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13 1/2
by Nevada Barr
Vanguard, October 2009
320 pages
ISBN: 1593155530

Buy in the UK | Buy in Canada

This non-series book by Nevada Barr encompasses a completely different theme and background from her series books. This tells the story of two people who are badly damaged by entirely different circumstances who meet in New Orleans and fall in love. They are then menaced by some terrible torments that may destroy them both.

The woman is Polly. We meet her first as a fifteen year old girl in a trailer park in Louisiana. She is frightened and disgusted by the various men her mother brings home and runs away to New Orleans where through some means she goes to school and eventually becomes a professor of English. Along the way she has two daughters. She leads a quiet life very happy not to have the intrusion of a man.

The man is Dylan. At age eleven he was discovered by the police covered with the blood of his murdered mother, father, and baby sister. His older brother was badly wounded with the same axe used to murder the others. Dylan was tried and convicted and sent to the juvenile detention center. While there he could not remember the details of the murders, but accepted the fact that he had committed this atrocious deed. He is released to the care of his older brother and they move to New Orleans and change their names and their lives.

The characters are very nicely drawn. We see the two main characters as they see themselves. Both are wounded. Dylan (or Marshall as he is now known) is afraid to get close to anyone for fear he will kill again. He is haunted by what he has done and what was done to him in the juvenile detention center. He has learned to live with himself and his terrible past but he has hardly made peace with it. Polly is much more secure, on the surface at least. She has never felt the need of a husband in her life and is very surprised to find herself falling in love. But she is a strong and very accomplished person and, when her daughters are in danger, capable of any action necessary to protect them. It takes the reader some time to appreciate and learn to like these two characters, however.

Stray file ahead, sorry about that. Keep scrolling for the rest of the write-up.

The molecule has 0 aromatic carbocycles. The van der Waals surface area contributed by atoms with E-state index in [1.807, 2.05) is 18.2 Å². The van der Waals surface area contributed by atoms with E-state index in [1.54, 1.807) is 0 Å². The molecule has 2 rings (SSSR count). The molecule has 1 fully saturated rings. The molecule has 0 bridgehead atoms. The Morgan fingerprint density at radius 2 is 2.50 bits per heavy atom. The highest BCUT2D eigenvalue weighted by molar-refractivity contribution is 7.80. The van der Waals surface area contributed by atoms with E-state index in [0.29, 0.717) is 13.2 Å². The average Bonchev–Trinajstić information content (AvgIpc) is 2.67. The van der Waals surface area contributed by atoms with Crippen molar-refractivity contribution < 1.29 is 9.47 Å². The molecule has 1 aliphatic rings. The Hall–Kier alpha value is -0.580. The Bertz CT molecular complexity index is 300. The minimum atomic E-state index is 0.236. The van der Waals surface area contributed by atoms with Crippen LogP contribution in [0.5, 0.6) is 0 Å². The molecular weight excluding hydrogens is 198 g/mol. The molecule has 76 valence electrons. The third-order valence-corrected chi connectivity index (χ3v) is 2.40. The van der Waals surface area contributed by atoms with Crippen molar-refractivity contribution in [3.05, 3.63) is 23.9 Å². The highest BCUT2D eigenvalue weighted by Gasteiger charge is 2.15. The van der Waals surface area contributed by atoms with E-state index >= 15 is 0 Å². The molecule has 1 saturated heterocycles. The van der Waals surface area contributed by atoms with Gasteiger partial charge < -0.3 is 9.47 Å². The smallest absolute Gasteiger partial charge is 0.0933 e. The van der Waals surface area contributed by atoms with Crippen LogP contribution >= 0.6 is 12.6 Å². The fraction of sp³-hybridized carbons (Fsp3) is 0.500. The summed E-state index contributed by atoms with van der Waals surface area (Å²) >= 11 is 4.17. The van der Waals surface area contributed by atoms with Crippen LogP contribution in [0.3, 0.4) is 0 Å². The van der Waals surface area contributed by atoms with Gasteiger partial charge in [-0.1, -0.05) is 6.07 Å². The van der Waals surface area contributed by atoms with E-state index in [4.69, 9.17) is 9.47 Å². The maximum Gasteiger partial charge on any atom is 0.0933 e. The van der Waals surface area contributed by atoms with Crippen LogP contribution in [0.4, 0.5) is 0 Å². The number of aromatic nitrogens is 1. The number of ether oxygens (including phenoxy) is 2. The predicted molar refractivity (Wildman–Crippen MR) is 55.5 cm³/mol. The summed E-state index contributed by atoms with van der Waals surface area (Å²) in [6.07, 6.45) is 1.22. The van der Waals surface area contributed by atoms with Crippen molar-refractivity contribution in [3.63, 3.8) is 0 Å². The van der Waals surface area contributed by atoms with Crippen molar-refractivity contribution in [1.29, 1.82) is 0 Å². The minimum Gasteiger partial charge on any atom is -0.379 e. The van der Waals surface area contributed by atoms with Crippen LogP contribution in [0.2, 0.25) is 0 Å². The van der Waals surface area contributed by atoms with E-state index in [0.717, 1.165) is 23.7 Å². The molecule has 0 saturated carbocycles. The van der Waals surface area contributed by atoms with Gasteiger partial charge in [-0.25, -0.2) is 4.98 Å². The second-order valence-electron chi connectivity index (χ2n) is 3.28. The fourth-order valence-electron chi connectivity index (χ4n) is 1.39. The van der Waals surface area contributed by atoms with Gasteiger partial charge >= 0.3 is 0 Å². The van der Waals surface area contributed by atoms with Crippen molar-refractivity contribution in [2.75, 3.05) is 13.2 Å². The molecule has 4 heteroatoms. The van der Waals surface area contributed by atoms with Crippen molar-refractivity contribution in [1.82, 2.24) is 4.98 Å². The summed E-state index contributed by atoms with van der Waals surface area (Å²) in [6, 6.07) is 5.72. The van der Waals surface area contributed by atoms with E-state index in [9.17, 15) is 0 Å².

Most of the book takes place in post-Katrina New Orleans and the setting is very well done. We see the ruined parts of the city, the people desperately trying to rebuild their homes and their city, the haunting notes of what used to be and what will be again. A particularly intriguing part of this story takes place on Jackson Square where the tarot readers and the prostitutes gather. Polly goes down often to get her future told.

Interspersed between sections of the book are first person thoughts about serial killers. The writer muses on what they did, why they did it, and whether the writer could also do the same.

The writing is smooth and professional. Details add to the descriptions and to the story. Dialogue is realistic and believable. The settings are credible as well. This is not a difficult book to read.

The end was fraught with tension and excitement. Both protagonists are in danger, albeit of a different sort, and it is not until the very end that the reader is certain from which direction the menace comes and why it is occurring. The problem is that I figured out this solution about two-thirds of the way through the book, so the surprise did not work for me. Nonetheless it was a satisfying ending and explained many things which I had not understood.

Reviewed by Sally A. Fellows, September 2009

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Contact: Yvonne Klein (ymk@reviewingtheevidence.com)

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